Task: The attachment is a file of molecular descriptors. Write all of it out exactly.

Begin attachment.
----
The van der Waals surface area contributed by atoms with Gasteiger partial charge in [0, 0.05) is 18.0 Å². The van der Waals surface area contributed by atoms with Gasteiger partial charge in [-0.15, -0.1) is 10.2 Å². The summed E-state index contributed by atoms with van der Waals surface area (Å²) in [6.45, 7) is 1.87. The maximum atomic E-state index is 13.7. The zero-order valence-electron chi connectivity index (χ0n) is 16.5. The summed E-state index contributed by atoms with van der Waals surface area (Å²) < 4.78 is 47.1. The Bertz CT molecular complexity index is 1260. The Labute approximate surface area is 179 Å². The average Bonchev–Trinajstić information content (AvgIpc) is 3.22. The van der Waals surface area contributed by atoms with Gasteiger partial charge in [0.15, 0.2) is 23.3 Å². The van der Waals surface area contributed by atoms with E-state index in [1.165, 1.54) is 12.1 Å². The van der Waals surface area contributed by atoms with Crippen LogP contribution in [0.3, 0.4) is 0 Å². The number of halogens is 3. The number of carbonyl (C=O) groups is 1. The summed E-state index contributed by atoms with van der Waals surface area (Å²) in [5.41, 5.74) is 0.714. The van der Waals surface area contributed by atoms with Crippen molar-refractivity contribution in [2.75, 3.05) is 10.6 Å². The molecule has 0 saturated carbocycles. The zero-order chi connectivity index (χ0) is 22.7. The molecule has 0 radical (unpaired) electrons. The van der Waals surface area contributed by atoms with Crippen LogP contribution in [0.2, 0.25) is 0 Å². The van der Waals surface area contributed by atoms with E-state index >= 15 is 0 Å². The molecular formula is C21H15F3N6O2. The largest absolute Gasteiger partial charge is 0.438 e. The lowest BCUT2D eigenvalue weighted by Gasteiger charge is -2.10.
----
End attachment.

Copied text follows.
The van der Waals surface area contributed by atoms with Gasteiger partial charge in [0, 0.05) is 18.0 Å². The van der Waals surface area contributed by atoms with Gasteiger partial charge in [-0.15, -0.1) is 10.2 Å². The summed E-state index contributed by atoms with van der Waals surface area (Å²) in [6.45, 7) is 1.87. The maximum atomic E-state index is 13.7. The zero-order valence-electron chi connectivity index (χ0n) is 16.5. The summed E-state index contributed by atoms with van der Waals surface area (Å²) < 4.78 is 47.1. The Bertz CT molecular complexity index is 1260. The Labute approximate surface area is 179 Å². The average Bonchev–Trinajstić information content (AvgIpc) is 3.22. The van der Waals surface area contributed by atoms with Gasteiger partial charge in [0.15, 0.2) is 23.3 Å². The van der Waals surface area contributed by atoms with E-state index in [1.165, 1.54) is 12.1 Å². The van der Waals surface area contributed by atoms with Crippen LogP contribution in [0.3, 0.4) is 0 Å². The number of halogens is 3. The number of carbonyl (C=O) groups is 1. The summed E-state index contributed by atoms with van der Waals surface area (Å²) in [5.41, 5.74) is 0.714. The van der Waals surface area contributed by atoms with Crippen molar-refractivity contribution in [2.75, 3.05) is 10.6 Å². The molecule has 0 saturated carbocycles. The zero-order chi connectivity index (χ0) is 22.7. The molecule has 0 radical (unpaired) electrons. The van der Waals surface area contributed by atoms with Crippen LogP contribution in [0.2, 0.25) is 0 Å². The van der Waals surface area contributed by atoms with E-state index >= 15 is 0 Å². The molecular formula is C21H15F3N6O2. The largest absolute Gasteiger partial charge is 0.438 e. The lowest BCUT2D eigenvalue weighted by Gasteiger charge is -2.10.